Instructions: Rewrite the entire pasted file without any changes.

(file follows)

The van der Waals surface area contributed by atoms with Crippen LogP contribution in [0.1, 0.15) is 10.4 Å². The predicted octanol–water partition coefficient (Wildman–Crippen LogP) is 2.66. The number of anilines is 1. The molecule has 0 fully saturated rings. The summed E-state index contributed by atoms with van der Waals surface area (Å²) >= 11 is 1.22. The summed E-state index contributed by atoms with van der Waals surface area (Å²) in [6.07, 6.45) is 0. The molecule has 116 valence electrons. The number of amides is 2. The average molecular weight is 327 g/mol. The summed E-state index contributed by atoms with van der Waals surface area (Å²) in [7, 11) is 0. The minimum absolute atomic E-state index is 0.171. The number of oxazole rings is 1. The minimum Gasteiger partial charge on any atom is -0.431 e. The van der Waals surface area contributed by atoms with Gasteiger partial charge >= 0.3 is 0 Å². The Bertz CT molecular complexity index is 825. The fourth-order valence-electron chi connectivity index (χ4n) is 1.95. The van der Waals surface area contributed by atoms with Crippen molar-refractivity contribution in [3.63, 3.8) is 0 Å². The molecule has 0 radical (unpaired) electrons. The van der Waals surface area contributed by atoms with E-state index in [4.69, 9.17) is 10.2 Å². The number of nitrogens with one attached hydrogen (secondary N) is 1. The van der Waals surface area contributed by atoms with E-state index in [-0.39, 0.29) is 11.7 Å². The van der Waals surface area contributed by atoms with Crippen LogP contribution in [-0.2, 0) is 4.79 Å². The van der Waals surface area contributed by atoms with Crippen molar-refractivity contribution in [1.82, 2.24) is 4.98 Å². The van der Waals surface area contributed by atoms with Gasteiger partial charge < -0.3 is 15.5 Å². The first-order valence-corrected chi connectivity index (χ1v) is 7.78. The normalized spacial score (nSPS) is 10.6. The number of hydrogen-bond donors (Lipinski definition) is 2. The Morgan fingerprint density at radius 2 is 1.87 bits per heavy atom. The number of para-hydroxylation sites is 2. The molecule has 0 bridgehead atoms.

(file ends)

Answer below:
The van der Waals surface area contributed by atoms with Crippen LogP contribution in [0.1, 0.15) is 10.4 Å². The predicted octanol–water partition coefficient (Wildman–Crippen LogP) is 2.66. The number of anilines is 1. The molecule has 0 fully saturated rings. The summed E-state index contributed by atoms with van der Waals surface area (Å²) >= 11 is 1.22. The summed E-state index contributed by atoms with van der Waals surface area (Å²) in [6.07, 6.45) is 0. The molecule has 116 valence electrons. The number of amides is 2. The average molecular weight is 327 g/mol. The summed E-state index contributed by atoms with van der Waals surface area (Å²) in [7, 11) is 0. The minimum absolute atomic E-state index is 0.171. The number of oxazole rings is 1. The minimum Gasteiger partial charge on any atom is -0.431 e. The van der Waals surface area contributed by atoms with Gasteiger partial charge >= 0.3 is 0 Å². The Bertz CT molecular complexity index is 825. The fourth-order valence-electron chi connectivity index (χ4n) is 1.95. The van der Waals surface area contributed by atoms with Crippen molar-refractivity contribution in [3.63, 3.8) is 0 Å². The molecule has 0 radical (unpaired) electrons. The van der Waals surface area contributed by atoms with E-state index in [4.69, 9.17) is 10.2 Å². The number of nitrogens with one attached hydrogen (secondary N) is 1. The van der Waals surface area contributed by atoms with E-state index in [-0.39, 0.29) is 11.7 Å². The van der Waals surface area contributed by atoms with Crippen LogP contribution in [-0.2, 0) is 4.79 Å². The van der Waals surface area contributed by atoms with Crippen molar-refractivity contribution in [1.82, 2.24) is 4.98 Å². The van der Waals surface area contributed by atoms with Gasteiger partial charge < -0.3 is 15.5 Å². The first-order valence-corrected chi connectivity index (χ1v) is 7.78. The normalized spacial score (nSPS) is 10.6. The number of hydrogen-bond donors (Lipinski definition) is 2. The Morgan fingerprint density at radius 2 is 1.87 bits per heavy atom. The number of para-hydroxylation sites is 2. The molecule has 0 bridgehead atoms.